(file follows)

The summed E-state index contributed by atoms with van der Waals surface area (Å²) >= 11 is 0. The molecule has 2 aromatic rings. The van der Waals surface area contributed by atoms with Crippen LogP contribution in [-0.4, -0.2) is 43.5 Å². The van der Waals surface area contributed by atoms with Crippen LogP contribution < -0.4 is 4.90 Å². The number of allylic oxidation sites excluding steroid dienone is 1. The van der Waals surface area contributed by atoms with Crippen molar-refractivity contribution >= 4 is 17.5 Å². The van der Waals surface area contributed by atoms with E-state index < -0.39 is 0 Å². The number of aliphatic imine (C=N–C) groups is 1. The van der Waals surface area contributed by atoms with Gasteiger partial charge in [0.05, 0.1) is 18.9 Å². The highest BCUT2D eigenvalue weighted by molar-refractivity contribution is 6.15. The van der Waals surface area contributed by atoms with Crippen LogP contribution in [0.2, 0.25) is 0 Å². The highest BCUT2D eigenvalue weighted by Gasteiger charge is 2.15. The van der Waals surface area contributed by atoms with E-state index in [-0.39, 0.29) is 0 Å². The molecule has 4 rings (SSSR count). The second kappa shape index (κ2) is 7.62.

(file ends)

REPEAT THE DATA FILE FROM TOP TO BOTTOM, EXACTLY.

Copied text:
The summed E-state index contributed by atoms with van der Waals surface area (Å²) >= 11 is 0. The molecule has 2 aromatic rings. The van der Waals surface area contributed by atoms with Crippen LogP contribution in [-0.4, -0.2) is 43.5 Å². The van der Waals surface area contributed by atoms with Crippen LogP contribution < -0.4 is 4.90 Å². The number of allylic oxidation sites excluding steroid dienone is 1. The van der Waals surface area contributed by atoms with Crippen molar-refractivity contribution >= 4 is 17.5 Å². The van der Waals surface area contributed by atoms with E-state index < -0.39 is 0 Å². The number of aliphatic imine (C=N–C) groups is 1. The van der Waals surface area contributed by atoms with Gasteiger partial charge in [0.05, 0.1) is 18.9 Å². The highest BCUT2D eigenvalue weighted by molar-refractivity contribution is 6.15. The van der Waals surface area contributed by atoms with Crippen LogP contribution in [0.2, 0.25) is 0 Å². The highest BCUT2D eigenvalue weighted by Gasteiger charge is 2.15. The van der Waals surface area contributed by atoms with E-state index in [-0.39, 0.29) is 0 Å². The molecule has 4 rings (SSSR count). The second kappa shape index (κ2) is 7.62.